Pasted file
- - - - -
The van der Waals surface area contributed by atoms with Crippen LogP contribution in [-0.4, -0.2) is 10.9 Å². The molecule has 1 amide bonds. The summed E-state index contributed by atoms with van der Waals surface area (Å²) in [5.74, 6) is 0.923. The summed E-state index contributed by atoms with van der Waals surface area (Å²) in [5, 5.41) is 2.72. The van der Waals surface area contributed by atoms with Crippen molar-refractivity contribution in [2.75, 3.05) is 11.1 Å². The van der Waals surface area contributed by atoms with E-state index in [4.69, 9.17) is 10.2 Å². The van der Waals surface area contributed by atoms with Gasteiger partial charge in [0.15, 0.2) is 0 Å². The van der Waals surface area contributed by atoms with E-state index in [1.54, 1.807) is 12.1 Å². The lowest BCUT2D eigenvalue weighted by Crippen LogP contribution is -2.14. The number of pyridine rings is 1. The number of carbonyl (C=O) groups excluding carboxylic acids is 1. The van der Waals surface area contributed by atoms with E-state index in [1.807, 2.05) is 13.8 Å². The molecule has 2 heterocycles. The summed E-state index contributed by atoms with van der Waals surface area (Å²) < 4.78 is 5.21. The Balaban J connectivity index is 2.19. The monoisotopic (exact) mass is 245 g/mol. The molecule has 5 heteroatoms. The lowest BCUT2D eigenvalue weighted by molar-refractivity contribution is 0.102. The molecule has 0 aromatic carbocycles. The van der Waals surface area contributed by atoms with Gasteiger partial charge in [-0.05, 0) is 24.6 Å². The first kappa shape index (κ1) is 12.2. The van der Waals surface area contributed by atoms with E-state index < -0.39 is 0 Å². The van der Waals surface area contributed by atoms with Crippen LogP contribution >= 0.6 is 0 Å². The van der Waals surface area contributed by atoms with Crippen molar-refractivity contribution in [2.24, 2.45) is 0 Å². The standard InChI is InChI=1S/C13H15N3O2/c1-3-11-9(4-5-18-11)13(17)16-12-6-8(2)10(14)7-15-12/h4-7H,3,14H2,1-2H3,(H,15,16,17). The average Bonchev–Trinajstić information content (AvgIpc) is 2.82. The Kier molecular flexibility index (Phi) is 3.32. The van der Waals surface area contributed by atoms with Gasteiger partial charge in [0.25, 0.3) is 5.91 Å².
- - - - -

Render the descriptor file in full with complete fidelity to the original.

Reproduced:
The van der Waals surface area contributed by atoms with Crippen LogP contribution in [-0.4, -0.2) is 10.9 Å². The molecule has 1 amide bonds. The summed E-state index contributed by atoms with van der Waals surface area (Å²) in [5.74, 6) is 0.923. The summed E-state index contributed by atoms with van der Waals surface area (Å²) in [5, 5.41) is 2.72. The van der Waals surface area contributed by atoms with Crippen molar-refractivity contribution in [2.75, 3.05) is 11.1 Å². The van der Waals surface area contributed by atoms with E-state index in [4.69, 9.17) is 10.2 Å². The van der Waals surface area contributed by atoms with Gasteiger partial charge in [0.15, 0.2) is 0 Å². The van der Waals surface area contributed by atoms with E-state index in [1.54, 1.807) is 12.1 Å². The lowest BCUT2D eigenvalue weighted by Crippen LogP contribution is -2.14. The number of pyridine rings is 1. The number of carbonyl (C=O) groups excluding carboxylic acids is 1. The van der Waals surface area contributed by atoms with E-state index in [1.807, 2.05) is 13.8 Å². The molecule has 2 heterocycles. The summed E-state index contributed by atoms with van der Waals surface area (Å²) < 4.78 is 5.21. The Balaban J connectivity index is 2.19. The monoisotopic (exact) mass is 245 g/mol. The molecule has 5 heteroatoms. The lowest BCUT2D eigenvalue weighted by molar-refractivity contribution is 0.102. The molecule has 0 aromatic carbocycles. The van der Waals surface area contributed by atoms with Gasteiger partial charge in [-0.05, 0) is 24.6 Å². The first kappa shape index (κ1) is 12.2. The van der Waals surface area contributed by atoms with E-state index < -0.39 is 0 Å². The van der Waals surface area contributed by atoms with Crippen LogP contribution >= 0.6 is 0 Å². The van der Waals surface area contributed by atoms with Crippen molar-refractivity contribution in [2.24, 2.45) is 0 Å². The standard InChI is InChI=1S/C13H15N3O2/c1-3-11-9(4-5-18-11)13(17)16-12-6-8(2)10(14)7-15-12/h4-7H,3,14H2,1-2H3,(H,15,16,17). The average Bonchev–Trinajstić information content (AvgIpc) is 2.82. The Kier molecular flexibility index (Phi) is 3.32. The van der Waals surface area contributed by atoms with Gasteiger partial charge in [0.25, 0.3) is 5.91 Å².